Researchers say they have transferred the entire genetic material of one microbe into another one, producing a genetic carbon copy. VOA's Jessica Berman reports from Washington that researchers hope the work might eventually lead to the development of synthetic fuels.
Since the 1970's, molecular biologists have modified cells by inserting bits and pieces of DNA or entire genes.
Now, researchers at the J. Craig Venter Institute, near Washington D.C., have taken all of the genes from one species of bacteria and transferred them into another. The transfer biologically changed the cell from one species to the other by moving the DNA.
Institute founder and biologist Craig Venter explains.
"This is equivalent to changing a MacIntosh computer to a PC by inserting a new piece of software," said Craig Venter.
The work, published in the new issue of Science magazine, is part of a larger project by Venter's group and other researchers to create a genome from scratch. While the function of many genes, the genome is also filled with hundreds of millions of genes whose individual function is still a mystery. It hopes that the genome can help identify the function of those genes.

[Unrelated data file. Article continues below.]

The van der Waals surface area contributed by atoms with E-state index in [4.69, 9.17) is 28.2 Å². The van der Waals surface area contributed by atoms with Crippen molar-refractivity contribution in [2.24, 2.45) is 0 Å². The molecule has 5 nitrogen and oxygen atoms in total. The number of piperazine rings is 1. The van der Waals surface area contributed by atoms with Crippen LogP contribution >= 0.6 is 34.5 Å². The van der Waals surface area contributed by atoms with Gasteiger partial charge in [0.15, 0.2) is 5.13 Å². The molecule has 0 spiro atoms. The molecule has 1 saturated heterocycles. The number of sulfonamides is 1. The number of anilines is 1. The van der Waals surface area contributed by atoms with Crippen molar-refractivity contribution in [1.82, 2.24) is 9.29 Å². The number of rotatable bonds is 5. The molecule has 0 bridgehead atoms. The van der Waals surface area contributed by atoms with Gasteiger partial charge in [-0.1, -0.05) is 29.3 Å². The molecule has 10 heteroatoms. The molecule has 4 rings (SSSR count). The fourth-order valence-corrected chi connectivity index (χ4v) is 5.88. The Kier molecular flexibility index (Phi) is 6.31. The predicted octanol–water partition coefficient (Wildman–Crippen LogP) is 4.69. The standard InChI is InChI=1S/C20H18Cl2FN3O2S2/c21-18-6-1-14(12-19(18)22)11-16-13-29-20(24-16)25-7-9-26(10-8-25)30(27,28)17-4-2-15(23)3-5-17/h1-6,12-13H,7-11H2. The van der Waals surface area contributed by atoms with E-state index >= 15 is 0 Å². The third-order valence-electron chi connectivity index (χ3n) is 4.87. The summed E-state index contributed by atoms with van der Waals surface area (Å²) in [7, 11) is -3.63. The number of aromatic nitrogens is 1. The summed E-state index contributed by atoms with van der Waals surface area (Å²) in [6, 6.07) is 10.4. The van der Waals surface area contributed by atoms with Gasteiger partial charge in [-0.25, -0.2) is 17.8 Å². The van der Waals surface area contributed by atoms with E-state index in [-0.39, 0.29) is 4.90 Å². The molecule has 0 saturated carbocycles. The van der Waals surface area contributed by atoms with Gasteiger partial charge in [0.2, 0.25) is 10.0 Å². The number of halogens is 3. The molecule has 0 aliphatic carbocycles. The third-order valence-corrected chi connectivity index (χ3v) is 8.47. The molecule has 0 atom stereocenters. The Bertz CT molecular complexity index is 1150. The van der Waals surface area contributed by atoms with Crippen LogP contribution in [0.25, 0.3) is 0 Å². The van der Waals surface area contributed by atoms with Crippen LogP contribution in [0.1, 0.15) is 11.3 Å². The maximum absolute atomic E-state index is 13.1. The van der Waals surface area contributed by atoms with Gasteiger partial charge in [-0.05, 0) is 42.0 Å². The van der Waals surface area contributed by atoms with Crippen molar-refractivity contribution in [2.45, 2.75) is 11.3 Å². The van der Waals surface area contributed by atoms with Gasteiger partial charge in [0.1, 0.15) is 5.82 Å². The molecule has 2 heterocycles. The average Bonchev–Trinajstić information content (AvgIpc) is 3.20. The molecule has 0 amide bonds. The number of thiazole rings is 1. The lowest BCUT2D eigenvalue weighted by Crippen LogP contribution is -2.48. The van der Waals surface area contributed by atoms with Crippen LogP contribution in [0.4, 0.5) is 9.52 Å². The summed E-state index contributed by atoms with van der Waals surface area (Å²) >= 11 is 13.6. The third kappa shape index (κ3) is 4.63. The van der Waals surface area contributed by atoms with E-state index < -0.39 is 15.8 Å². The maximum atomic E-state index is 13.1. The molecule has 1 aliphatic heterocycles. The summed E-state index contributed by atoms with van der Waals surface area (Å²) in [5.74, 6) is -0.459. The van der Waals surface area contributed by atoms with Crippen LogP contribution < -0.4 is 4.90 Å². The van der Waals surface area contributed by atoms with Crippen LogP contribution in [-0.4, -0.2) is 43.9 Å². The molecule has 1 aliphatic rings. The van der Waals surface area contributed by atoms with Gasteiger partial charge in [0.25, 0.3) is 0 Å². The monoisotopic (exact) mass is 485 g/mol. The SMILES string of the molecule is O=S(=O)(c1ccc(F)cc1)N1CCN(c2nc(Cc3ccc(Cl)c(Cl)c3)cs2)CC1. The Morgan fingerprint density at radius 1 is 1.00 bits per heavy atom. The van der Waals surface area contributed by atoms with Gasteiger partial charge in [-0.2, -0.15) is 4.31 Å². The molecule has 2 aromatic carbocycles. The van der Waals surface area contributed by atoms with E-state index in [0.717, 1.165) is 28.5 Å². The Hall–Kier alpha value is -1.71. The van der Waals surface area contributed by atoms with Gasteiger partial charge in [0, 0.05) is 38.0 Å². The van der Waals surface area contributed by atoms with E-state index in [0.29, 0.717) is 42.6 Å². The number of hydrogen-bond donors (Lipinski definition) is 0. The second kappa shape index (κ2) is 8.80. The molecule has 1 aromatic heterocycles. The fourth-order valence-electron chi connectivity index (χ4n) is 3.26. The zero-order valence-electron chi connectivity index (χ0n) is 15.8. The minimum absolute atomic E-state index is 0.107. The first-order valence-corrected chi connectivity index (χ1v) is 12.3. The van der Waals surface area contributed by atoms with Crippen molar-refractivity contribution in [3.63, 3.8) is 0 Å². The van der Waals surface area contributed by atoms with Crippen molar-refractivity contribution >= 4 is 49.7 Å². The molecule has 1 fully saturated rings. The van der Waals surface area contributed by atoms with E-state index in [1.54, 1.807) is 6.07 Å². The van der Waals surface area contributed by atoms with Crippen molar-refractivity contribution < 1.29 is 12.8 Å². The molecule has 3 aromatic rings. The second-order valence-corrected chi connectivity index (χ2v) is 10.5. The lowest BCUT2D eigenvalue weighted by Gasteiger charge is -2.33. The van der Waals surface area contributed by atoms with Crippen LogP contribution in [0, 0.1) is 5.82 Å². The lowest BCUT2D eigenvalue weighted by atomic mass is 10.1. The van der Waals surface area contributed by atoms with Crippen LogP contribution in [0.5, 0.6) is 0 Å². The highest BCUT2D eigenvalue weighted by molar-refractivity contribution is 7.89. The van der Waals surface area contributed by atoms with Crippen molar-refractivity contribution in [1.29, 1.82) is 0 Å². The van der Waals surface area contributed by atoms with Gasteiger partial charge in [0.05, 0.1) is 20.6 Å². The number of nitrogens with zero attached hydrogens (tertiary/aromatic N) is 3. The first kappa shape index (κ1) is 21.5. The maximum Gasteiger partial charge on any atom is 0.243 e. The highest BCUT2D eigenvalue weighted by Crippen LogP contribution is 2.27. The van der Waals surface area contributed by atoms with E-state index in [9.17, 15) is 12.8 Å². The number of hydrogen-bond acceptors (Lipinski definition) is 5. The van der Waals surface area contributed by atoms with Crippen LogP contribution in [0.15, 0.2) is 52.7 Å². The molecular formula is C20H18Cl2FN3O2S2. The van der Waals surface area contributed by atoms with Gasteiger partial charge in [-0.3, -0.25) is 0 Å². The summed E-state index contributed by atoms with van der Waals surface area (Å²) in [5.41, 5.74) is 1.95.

In their study, Venter researchers transferred the entire genome in one microbe into another, related one. To their surprise, the second microbe was genetically identical to its parent.
Venter stresses the team did not create any new genes. Rather, he says, the scientists merely demonstrated that it is possible to transfer genetic material and create a genetic copy.
He says researchers expect that custom-engineered cells could be useful in producing biofuels that could help ease the world's reliance on oil.
"We think what has taken us several years to get to this point will take only months to go to the next stages," he said. "So, we look forward to trying to have the first fuels from genetically modified and even synthetic organisms certainly within the decade and possibly within that time."
Some scientists are cautious about drawing far flung conclusions from Venter's research, but even the skeptics agree that a synthetic biology breakthrough is certain to cast a public spotlight on an emerging area of science.